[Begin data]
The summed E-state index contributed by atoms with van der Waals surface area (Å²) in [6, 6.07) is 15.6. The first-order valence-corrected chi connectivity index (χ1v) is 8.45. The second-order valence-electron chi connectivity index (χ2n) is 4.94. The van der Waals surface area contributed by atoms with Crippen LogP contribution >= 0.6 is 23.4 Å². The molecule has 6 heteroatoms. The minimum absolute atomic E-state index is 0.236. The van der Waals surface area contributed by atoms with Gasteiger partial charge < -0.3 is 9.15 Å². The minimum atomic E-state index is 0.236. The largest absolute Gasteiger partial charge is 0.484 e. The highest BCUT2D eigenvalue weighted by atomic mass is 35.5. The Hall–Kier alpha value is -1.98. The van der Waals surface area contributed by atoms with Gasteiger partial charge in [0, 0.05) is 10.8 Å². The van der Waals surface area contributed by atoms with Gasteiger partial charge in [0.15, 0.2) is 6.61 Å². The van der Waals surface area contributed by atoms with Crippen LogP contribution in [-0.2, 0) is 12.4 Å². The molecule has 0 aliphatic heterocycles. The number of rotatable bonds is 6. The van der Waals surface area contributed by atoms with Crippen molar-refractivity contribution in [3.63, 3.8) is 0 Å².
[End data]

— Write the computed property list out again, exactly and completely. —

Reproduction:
The summed E-state index contributed by atoms with van der Waals surface area (Å²) in [6, 6.07) is 15.6. The first-order valence-corrected chi connectivity index (χ1v) is 8.45. The second-order valence-electron chi connectivity index (χ2n) is 4.94. The van der Waals surface area contributed by atoms with Crippen LogP contribution >= 0.6 is 23.4 Å². The molecule has 6 heteroatoms. The minimum absolute atomic E-state index is 0.236. The van der Waals surface area contributed by atoms with Gasteiger partial charge < -0.3 is 9.15 Å². The minimum atomic E-state index is 0.236. The largest absolute Gasteiger partial charge is 0.484 e. The highest BCUT2D eigenvalue weighted by atomic mass is 35.5. The Hall–Kier alpha value is -1.98. The van der Waals surface area contributed by atoms with Gasteiger partial charge in [0, 0.05) is 10.8 Å². The van der Waals surface area contributed by atoms with Gasteiger partial charge in [0.15, 0.2) is 6.61 Å². The van der Waals surface area contributed by atoms with Crippen LogP contribution in [-0.2, 0) is 12.4 Å². The molecule has 0 aliphatic heterocycles. The number of rotatable bonds is 6. The van der Waals surface area contributed by atoms with Crippen molar-refractivity contribution in [3.63, 3.8) is 0 Å².